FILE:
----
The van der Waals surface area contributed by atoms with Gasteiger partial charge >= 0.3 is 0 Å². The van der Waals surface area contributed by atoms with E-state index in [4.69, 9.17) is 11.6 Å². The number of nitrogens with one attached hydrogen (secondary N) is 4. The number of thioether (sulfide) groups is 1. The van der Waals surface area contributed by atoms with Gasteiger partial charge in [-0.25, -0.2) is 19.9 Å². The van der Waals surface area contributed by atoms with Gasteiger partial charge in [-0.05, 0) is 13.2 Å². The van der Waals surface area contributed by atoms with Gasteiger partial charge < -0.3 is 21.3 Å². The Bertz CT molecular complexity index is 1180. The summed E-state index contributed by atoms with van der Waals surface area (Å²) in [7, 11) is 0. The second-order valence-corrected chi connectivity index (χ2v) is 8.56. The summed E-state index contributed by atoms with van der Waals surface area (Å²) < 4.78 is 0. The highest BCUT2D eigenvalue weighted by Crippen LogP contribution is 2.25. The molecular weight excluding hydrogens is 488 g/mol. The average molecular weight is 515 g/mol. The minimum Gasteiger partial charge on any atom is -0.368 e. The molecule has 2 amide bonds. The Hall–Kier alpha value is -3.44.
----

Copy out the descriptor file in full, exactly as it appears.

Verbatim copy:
The van der Waals surface area contributed by atoms with Gasteiger partial charge >= 0.3 is 0 Å². The van der Waals surface area contributed by atoms with E-state index in [4.69, 9.17) is 11.6 Å². The number of nitrogens with one attached hydrogen (secondary N) is 4. The number of thioether (sulfide) groups is 1. The van der Waals surface area contributed by atoms with Gasteiger partial charge in [-0.25, -0.2) is 19.9 Å². The van der Waals surface area contributed by atoms with Gasteiger partial charge in [-0.05, 0) is 13.2 Å². The van der Waals surface area contributed by atoms with Gasteiger partial charge < -0.3 is 21.3 Å². The Bertz CT molecular complexity index is 1180. The summed E-state index contributed by atoms with van der Waals surface area (Å²) in [7, 11) is 0. The second-order valence-corrected chi connectivity index (χ2v) is 8.56. The summed E-state index contributed by atoms with van der Waals surface area (Å²) < 4.78 is 0. The highest BCUT2D eigenvalue weighted by Crippen LogP contribution is 2.25. The molecular weight excluding hydrogens is 488 g/mol. The average molecular weight is 515 g/mol. The minimum Gasteiger partial charge on any atom is -0.368 e. The molecule has 2 amide bonds. The Hall–Kier alpha value is -3.44.